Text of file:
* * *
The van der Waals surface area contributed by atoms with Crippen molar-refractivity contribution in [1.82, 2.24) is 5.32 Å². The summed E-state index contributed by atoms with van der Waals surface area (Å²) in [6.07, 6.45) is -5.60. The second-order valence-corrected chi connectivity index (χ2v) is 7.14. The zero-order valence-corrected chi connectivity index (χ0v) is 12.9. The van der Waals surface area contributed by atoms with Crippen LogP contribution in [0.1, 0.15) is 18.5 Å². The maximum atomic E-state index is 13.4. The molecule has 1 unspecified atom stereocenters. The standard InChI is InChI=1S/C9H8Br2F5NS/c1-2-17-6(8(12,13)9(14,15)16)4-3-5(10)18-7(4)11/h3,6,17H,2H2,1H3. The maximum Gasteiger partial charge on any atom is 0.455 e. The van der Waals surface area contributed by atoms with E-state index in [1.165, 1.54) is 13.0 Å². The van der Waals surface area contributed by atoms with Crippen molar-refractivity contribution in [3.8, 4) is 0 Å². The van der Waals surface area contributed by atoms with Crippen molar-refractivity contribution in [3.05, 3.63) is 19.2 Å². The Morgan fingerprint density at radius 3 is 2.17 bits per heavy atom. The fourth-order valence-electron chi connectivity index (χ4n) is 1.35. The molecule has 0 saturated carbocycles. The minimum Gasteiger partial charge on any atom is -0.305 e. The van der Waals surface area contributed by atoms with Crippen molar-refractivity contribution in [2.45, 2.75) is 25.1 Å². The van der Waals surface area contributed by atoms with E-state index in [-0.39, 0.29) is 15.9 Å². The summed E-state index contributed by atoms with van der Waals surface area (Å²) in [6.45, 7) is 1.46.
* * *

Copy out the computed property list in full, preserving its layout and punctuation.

The van der Waals surface area contributed by atoms with Crippen molar-refractivity contribution in [1.82, 2.24) is 5.32 Å². The summed E-state index contributed by atoms with van der Waals surface area (Å²) in [6.07, 6.45) is -5.60. The second-order valence-corrected chi connectivity index (χ2v) is 7.14. The zero-order valence-corrected chi connectivity index (χ0v) is 12.9. The van der Waals surface area contributed by atoms with Crippen LogP contribution in [0.1, 0.15) is 18.5 Å². The maximum atomic E-state index is 13.4. The molecule has 1 unspecified atom stereocenters. The standard InChI is InChI=1S/C9H8Br2F5NS/c1-2-17-6(8(12,13)9(14,15)16)4-3-5(10)18-7(4)11/h3,6,17H,2H2,1H3. The maximum Gasteiger partial charge on any atom is 0.455 e. The van der Waals surface area contributed by atoms with E-state index in [1.165, 1.54) is 13.0 Å². The van der Waals surface area contributed by atoms with Crippen molar-refractivity contribution in [3.8, 4) is 0 Å². The van der Waals surface area contributed by atoms with Crippen molar-refractivity contribution in [3.05, 3.63) is 19.2 Å². The Morgan fingerprint density at radius 3 is 2.17 bits per heavy atom. The fourth-order valence-electron chi connectivity index (χ4n) is 1.35. The molecule has 0 saturated carbocycles. The minimum Gasteiger partial charge on any atom is -0.305 e. The van der Waals surface area contributed by atoms with Crippen molar-refractivity contribution in [2.45, 2.75) is 25.1 Å². The van der Waals surface area contributed by atoms with E-state index in [-0.39, 0.29) is 15.9 Å². The summed E-state index contributed by atoms with van der Waals surface area (Å²) in [6.45, 7) is 1.46.